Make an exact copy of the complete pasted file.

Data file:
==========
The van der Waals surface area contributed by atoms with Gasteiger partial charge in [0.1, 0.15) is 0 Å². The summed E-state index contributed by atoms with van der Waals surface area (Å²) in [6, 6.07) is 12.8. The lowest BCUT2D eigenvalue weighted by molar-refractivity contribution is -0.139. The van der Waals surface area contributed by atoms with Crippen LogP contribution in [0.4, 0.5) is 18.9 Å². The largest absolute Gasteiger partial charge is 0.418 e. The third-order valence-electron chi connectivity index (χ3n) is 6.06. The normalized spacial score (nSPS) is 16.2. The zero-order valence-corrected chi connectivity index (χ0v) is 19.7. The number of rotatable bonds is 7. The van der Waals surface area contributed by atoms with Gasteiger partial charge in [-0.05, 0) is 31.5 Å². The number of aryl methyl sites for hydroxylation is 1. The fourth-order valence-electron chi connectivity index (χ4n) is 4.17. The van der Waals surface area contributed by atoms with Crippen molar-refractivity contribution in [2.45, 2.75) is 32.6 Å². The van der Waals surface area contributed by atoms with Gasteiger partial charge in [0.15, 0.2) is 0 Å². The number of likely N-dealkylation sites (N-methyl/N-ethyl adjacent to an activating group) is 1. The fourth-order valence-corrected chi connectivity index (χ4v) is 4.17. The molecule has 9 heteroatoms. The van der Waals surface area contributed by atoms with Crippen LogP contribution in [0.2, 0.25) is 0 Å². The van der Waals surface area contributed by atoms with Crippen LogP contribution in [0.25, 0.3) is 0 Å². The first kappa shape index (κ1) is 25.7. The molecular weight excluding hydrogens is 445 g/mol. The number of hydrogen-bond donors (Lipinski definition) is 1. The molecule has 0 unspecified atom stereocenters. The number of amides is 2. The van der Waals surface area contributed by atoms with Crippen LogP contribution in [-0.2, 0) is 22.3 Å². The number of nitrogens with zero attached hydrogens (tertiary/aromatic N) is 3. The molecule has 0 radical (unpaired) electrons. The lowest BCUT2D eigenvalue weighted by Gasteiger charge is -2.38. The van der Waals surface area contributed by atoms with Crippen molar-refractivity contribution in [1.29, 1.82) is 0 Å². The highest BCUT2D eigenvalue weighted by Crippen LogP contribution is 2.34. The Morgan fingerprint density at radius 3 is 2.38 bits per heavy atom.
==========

The van der Waals surface area contributed by atoms with Gasteiger partial charge in [0.1, 0.15) is 0 Å². The summed E-state index contributed by atoms with van der Waals surface area (Å²) in [6, 6.07) is 12.8. The lowest BCUT2D eigenvalue weighted by molar-refractivity contribution is -0.139. The van der Waals surface area contributed by atoms with Crippen LogP contribution in [0.4, 0.5) is 18.9 Å². The largest absolute Gasteiger partial charge is 0.418 e. The third-order valence-electron chi connectivity index (χ3n) is 6.06. The normalized spacial score (nSPS) is 16.2. The zero-order valence-corrected chi connectivity index (χ0v) is 19.7. The number of rotatable bonds is 7. The van der Waals surface area contributed by atoms with Gasteiger partial charge in [-0.05, 0) is 31.5 Å². The number of aryl methyl sites for hydroxylation is 1. The fourth-order valence-electron chi connectivity index (χ4n) is 4.17. The van der Waals surface area contributed by atoms with Crippen molar-refractivity contribution in [2.45, 2.75) is 32.6 Å². The van der Waals surface area contributed by atoms with Gasteiger partial charge in [0.15, 0.2) is 0 Å². The number of likely N-dealkylation sites (N-methyl/N-ethyl adjacent to an activating group) is 1. The fourth-order valence-corrected chi connectivity index (χ4v) is 4.17. The molecule has 9 heteroatoms. The van der Waals surface area contributed by atoms with Crippen LogP contribution in [0.2, 0.25) is 0 Å². The van der Waals surface area contributed by atoms with Crippen LogP contribution in [0.25, 0.3) is 0 Å². The first kappa shape index (κ1) is 25.7. The molecular weight excluding hydrogens is 445 g/mol. The number of hydrogen-bond donors (Lipinski definition) is 1. The molecule has 0 unspecified atom stereocenters. The number of amides is 2. The van der Waals surface area contributed by atoms with Crippen LogP contribution in [-0.2, 0) is 22.3 Å². The number of nitrogens with zero attached hydrogens (tertiary/aromatic N) is 3. The molecule has 0 radical (unpaired) electrons. The lowest BCUT2D eigenvalue weighted by Gasteiger charge is -2.38. The van der Waals surface area contributed by atoms with Crippen molar-refractivity contribution in [1.29, 1.82) is 0 Å². The highest BCUT2D eigenvalue weighted by Crippen LogP contribution is 2.34. The Morgan fingerprint density at radius 3 is 2.38 bits per heavy atom.